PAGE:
In a statement, Anthem said the provider networks for its exchange plans will meet the requirements. “We have been successful in securing provider participation in our small group and individual exchange networks and we will have substantially similar networks for our on and off exchange plans,” the statement said.

ConnectiCare is still negotiating with providers and declined to comment on its network. A UnitedHealthcare spokesman did not respond to a request for comment.

Comparison shopping

Each insurer offering coverage through Access Health must sell plans with a set of standard benefits and cost-sharing requirements, allowing customers to compare equivalent plans by price and providers covered. Insurers can also offer additional plans with different features.

“People are going to, number 1, choose on price,” said Jess Kupec, president and CEO of St. Francis Health Care Partners. “I don’t think there’s anybody I’ve talked to anywhere in the country that doesn’t say price drives selection. If you have the right price, which is the lowest price from the consumer perspective, and your provider is in the network you’re in, decision made.”

People in good health are more likely to choose a plan with a better price, even if it requires them to switch doctors, Kupec said. By contrast, people with health problems who’ve built relationships with their providers are less likely to want to change.

In deciding which exchange insurance plans to accept, Kupec said, St. Francis’ strategy was to be conservative and determine which plans would have the best chance to succeed.

Another reason for limiting participation, Kupec said, are the unknowns associated with taking part in a new market.

“We want the exchanges to be a success. We want those who don’t have insurance to get insurance and to seek care and to really focus on preventive services,” he said. “On the other hand, it’s a little unclear right now exactly how this is going to really roll out come Oct. 1.”

St. Francis chose to participate with local companies -- ConnectiCare and HealthyCT. It won’t take the Anthem or UnitedHealthcare plans sold by Access Health.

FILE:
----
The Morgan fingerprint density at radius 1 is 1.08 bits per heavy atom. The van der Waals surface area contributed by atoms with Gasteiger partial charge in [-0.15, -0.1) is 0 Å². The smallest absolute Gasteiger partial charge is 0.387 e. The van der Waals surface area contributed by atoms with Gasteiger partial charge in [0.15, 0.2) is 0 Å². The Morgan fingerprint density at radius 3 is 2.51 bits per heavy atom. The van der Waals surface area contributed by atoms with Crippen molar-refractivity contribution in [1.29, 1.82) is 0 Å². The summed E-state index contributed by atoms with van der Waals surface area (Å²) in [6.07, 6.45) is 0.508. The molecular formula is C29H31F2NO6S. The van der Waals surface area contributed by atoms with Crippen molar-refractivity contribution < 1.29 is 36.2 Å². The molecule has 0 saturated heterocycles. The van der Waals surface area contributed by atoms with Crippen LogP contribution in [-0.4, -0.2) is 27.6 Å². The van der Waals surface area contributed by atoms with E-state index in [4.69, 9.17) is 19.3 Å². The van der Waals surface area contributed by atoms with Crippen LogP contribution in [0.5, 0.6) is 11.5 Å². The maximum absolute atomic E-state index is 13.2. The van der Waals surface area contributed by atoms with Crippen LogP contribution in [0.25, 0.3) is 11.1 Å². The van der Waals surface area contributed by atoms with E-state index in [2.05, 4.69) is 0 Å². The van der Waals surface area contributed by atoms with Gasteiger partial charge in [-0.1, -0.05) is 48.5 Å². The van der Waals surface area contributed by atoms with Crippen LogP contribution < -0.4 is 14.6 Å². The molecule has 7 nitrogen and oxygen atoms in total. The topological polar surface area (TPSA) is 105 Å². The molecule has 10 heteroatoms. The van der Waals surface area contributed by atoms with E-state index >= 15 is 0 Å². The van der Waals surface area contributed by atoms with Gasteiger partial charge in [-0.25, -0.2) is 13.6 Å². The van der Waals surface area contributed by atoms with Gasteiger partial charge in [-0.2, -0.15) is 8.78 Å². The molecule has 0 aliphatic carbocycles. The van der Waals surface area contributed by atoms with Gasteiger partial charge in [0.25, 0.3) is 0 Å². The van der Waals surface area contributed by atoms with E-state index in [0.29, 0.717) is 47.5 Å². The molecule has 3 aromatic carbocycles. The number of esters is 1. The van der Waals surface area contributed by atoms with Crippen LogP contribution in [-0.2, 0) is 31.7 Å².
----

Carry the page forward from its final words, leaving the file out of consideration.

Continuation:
Kupec said national insurers appeared to have a one-size strategy across the country, tying reimbursement rates to Medicare rates. That might work in places where Medicare rates are high, but not in places where they’re low.

The payment rates St. Francis will be getting for exchange insurance is somewhere in the middle between existing private insurance plans, which tend to pay the most, and Medicaid, the lowest payer, Kupec said.

Hartford HealthCare, the parent company of Hartford, Windham and Backus hospitals, The Hospital of Central Connecticut, and MidState Medical Center, has committed to participating in the exchange with some insurers and is waiting to see final details from others, said James Cardon, the company’s chief clinical integration officer. He declined to say which exchange insurance plans the hospital network would accept.

Lower rates for doctors

Dr. Stephen Salzer, a Greenwich otolaryngologist who is on the HealthyCT board, said insurance companies have offered lower rates for doctors participating in their exchange networks than for their regular commercial plans.

“It’s definitely clear the fees are going to be less,” he said, adding that a lot of doctors he knows won’t participate with commercial insurers seeking lower fees.

HealthyCT is an exception, he said. The company is offering to pay doctors the same rates for plans sold in and outside the exchange.

Patient advocates say it’s important to measure not just the total number of providers participating in each insurer’s exchange network, but whether they’re accepting new patients and whether their patients can get appointments.

Although Access Health probably won’t have a chance to review the networks before the plans go on sale to the public Oct. 1, Brooker said staff will begin analyzing them when the marketplace launches, which will leave three months before the coverage takes effect. The exchange can’t levy fines for not complying with the requirements. It could keep carriers from participating in the exchange, but Brooker called that the “atomic option.”